In this instalment, we canvass the origins and essence of the doctrine of trademark dilution.
Opinion by Richard Pasipanodya
The doctrine of trademark dilution first gained recognition in the United States.
Frank I Schechter’s 1927 seminary paper titled The Rationale Basis of Trademark of Protection propounded that apart from its traditional functions of identifying and distinguishing the source or origins of the goods or services on the marketplace, the modern trademark had assumed a fourth function — that of advertising. He argued that the creation and retention of custom is the very essence why a trademark proprietor would seek to preserve its uniqueness and individuality.
Despite the long history and Schechter’s ground-breaking assertion, it took the USA until 1996 to legislate a federal law on trademark dilution — nearly 60 years later.
Only 25 states had gradually so enacted before Article 6bis of the Paris Convention for the Protection of Industrial Property (Paris Convention) (1886) as amplified by Article 16 of the TRIPS Agreement.
However, they had not so explicitly and crisply captured the concept. Thanks to the robust legislative innovation of the US, many other jurisdictions enacted more explicitly-pronounced provisions on delusive infringement. We are among these countries of course, in pursuance to our TRIPS obligations and desire for global harmony.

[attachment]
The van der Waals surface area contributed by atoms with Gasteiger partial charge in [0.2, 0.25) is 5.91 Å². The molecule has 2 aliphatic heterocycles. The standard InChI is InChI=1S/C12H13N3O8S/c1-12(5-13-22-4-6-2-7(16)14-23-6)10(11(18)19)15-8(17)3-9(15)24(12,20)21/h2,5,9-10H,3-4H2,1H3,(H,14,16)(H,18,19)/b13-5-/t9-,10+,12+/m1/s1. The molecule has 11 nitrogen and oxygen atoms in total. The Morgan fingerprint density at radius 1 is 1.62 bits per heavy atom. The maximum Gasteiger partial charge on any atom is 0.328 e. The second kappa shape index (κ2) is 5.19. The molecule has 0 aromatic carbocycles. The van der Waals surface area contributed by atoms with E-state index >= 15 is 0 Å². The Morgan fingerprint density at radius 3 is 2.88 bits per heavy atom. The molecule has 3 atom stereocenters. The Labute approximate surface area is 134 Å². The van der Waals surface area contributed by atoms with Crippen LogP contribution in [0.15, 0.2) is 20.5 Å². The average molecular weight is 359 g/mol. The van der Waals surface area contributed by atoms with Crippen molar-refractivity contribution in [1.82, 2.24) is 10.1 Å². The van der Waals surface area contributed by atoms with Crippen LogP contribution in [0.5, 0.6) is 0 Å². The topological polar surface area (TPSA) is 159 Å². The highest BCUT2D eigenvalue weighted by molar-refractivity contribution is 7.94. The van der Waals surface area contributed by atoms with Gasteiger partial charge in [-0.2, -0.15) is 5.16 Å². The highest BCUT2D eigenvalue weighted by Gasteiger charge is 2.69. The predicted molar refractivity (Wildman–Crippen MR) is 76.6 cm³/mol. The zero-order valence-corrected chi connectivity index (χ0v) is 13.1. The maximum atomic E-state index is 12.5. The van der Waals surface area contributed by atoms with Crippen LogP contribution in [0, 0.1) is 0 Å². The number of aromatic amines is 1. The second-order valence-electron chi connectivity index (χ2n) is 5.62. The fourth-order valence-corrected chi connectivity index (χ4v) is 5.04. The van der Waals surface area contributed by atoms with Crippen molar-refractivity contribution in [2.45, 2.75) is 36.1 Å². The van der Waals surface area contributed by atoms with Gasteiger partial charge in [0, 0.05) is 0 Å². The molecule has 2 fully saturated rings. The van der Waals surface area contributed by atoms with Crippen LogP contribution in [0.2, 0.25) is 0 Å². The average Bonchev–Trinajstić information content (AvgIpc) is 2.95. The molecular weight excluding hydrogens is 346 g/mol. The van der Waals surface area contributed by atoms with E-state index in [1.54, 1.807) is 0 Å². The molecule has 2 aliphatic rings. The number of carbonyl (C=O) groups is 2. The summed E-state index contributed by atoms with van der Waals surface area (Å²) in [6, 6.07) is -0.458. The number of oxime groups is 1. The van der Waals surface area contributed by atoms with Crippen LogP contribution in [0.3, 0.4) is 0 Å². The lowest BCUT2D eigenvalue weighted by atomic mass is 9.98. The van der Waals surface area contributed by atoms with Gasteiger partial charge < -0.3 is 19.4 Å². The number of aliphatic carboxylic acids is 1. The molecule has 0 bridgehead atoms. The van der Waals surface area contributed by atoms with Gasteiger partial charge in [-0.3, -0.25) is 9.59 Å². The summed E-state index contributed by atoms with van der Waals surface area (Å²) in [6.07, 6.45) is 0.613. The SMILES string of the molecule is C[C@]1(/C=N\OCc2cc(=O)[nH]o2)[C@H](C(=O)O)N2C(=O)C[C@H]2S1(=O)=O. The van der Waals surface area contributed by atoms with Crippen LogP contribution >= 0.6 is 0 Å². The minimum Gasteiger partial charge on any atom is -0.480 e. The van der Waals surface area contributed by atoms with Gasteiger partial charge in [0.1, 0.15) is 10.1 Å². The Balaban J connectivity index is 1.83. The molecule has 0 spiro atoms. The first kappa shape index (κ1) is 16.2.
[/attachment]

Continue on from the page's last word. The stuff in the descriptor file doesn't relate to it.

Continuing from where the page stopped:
Rationale basis for protection
Foremost, the rationale basis for protection against dilution is that paramount in the proprietor’s mind is the preservation of the trademark distinctiveness, advertising value and selling power.
As Schechter rightly expounds, the owner or proprietor of the marks spends a great deal of investment in money and promotion to ensure that the marks build repute and goodwill to their enterprise.
In the circumstances, they would want to preserve the identity and uniqueness of the marks in promoting their goods and services on the marketplace. For, there are always unscrupulous marauding market predators who are intent on promoting their own goods or services by the unauthorised use of well-known marks at the expense of the owner or proprietor. The more unique the mark is, the more it is prone to be pounced on by lurking predators.
Meanwhile the growth of the proprietor’s business would depend on the growth of the importance and subtle meaning of their mark. This arises from the mark’s visibility, potency, selling power, advertising prowess and commercial magnetism on the minds of the targeted market. This is the negative exposure faced by such famous or well-known marks as Nike, Sony, Adidas, Samsung, Philips, Puma, Rolex, Caterpillar, etc.
Thus the dilution provisions focus attention on recognising the crucial functional role of unique or well-known marks in selling, advertising, promoting and creating repute and goodwill in their proprietor’s products.
Dilution provisions are normally found under infringement provision in most jurisdictions’ statutes. To some extent they are also found under the subject matter of registration.